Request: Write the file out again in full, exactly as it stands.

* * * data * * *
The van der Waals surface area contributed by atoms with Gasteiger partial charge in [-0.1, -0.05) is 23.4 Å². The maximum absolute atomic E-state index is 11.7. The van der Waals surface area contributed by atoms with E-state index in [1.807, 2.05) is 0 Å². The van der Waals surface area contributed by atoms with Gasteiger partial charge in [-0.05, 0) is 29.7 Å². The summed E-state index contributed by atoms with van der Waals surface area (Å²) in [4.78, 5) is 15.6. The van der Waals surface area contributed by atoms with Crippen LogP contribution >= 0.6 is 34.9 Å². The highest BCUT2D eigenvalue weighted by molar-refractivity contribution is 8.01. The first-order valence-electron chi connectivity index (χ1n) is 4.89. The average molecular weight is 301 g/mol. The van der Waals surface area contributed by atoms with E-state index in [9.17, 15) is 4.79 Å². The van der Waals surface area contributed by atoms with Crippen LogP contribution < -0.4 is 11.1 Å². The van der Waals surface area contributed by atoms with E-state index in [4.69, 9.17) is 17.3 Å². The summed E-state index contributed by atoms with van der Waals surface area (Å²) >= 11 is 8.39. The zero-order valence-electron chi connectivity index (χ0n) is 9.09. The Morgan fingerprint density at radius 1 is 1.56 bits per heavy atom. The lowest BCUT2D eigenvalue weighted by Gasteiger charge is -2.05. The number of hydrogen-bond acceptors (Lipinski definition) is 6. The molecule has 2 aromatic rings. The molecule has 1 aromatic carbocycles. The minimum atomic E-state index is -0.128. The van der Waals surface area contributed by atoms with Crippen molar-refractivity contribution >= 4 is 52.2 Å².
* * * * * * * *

The van der Waals surface area contributed by atoms with Gasteiger partial charge in [-0.1, -0.05) is 23.4 Å². The maximum absolute atomic E-state index is 11.7. The van der Waals surface area contributed by atoms with E-state index in [1.807, 2.05) is 0 Å². The van der Waals surface area contributed by atoms with Gasteiger partial charge in [-0.05, 0) is 29.7 Å². The summed E-state index contributed by atoms with van der Waals surface area (Å²) in [4.78, 5) is 15.6. The van der Waals surface area contributed by atoms with Crippen LogP contribution >= 0.6 is 34.9 Å². The highest BCUT2D eigenvalue weighted by molar-refractivity contribution is 8.01. The first-order valence-electron chi connectivity index (χ1n) is 4.89. The average molecular weight is 301 g/mol. The van der Waals surface area contributed by atoms with E-state index in [9.17, 15) is 4.79 Å². The van der Waals surface area contributed by atoms with Crippen LogP contribution < -0.4 is 11.1 Å². The van der Waals surface area contributed by atoms with E-state index in [4.69, 9.17) is 17.3 Å². The summed E-state index contributed by atoms with van der Waals surface area (Å²) >= 11 is 8.39. The zero-order valence-electron chi connectivity index (χ0n) is 9.09. The Morgan fingerprint density at radius 1 is 1.56 bits per heavy atom. The lowest BCUT2D eigenvalue weighted by Gasteiger charge is -2.05. The number of hydrogen-bond acceptors (Lipinski definition) is 6. The molecule has 2 aromatic rings. The molecule has 1 aromatic carbocycles. The minimum atomic E-state index is -0.128. The van der Waals surface area contributed by atoms with Crippen molar-refractivity contribution >= 4 is 52.2 Å².